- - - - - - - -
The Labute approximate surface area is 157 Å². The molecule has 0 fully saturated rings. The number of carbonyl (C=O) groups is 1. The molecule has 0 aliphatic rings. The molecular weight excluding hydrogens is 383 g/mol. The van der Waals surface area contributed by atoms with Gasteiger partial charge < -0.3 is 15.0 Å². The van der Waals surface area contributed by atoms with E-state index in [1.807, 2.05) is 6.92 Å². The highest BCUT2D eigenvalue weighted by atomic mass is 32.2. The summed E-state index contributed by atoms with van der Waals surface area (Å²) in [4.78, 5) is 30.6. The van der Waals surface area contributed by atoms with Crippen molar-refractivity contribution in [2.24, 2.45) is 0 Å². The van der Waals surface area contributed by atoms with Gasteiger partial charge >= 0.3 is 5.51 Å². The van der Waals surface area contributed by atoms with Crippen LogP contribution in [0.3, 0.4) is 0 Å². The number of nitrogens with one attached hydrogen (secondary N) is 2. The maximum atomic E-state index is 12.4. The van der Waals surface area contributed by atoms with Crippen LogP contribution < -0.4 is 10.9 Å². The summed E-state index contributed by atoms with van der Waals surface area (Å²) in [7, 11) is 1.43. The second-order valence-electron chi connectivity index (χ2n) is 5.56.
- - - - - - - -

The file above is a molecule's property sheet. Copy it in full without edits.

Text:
The Labute approximate surface area is 157 Å². The molecule has 0 fully saturated rings. The number of carbonyl (C=O) groups is 1. The molecule has 0 aliphatic rings. The molecular weight excluding hydrogens is 383 g/mol. The van der Waals surface area contributed by atoms with Gasteiger partial charge < -0.3 is 15.0 Å². The van der Waals surface area contributed by atoms with E-state index in [1.807, 2.05) is 6.92 Å². The highest BCUT2D eigenvalue weighted by atomic mass is 32.2. The summed E-state index contributed by atoms with van der Waals surface area (Å²) in [4.78, 5) is 30.6. The van der Waals surface area contributed by atoms with Crippen molar-refractivity contribution in [2.24, 2.45) is 0 Å². The van der Waals surface area contributed by atoms with Gasteiger partial charge >= 0.3 is 5.51 Å². The van der Waals surface area contributed by atoms with Crippen LogP contribution in [0.3, 0.4) is 0 Å². The number of nitrogens with one attached hydrogen (secondary N) is 2. The maximum atomic E-state index is 12.4. The van der Waals surface area contributed by atoms with Crippen LogP contribution < -0.4 is 10.9 Å². The summed E-state index contributed by atoms with van der Waals surface area (Å²) in [7, 11) is 1.43. The second-order valence-electron chi connectivity index (χ2n) is 5.56.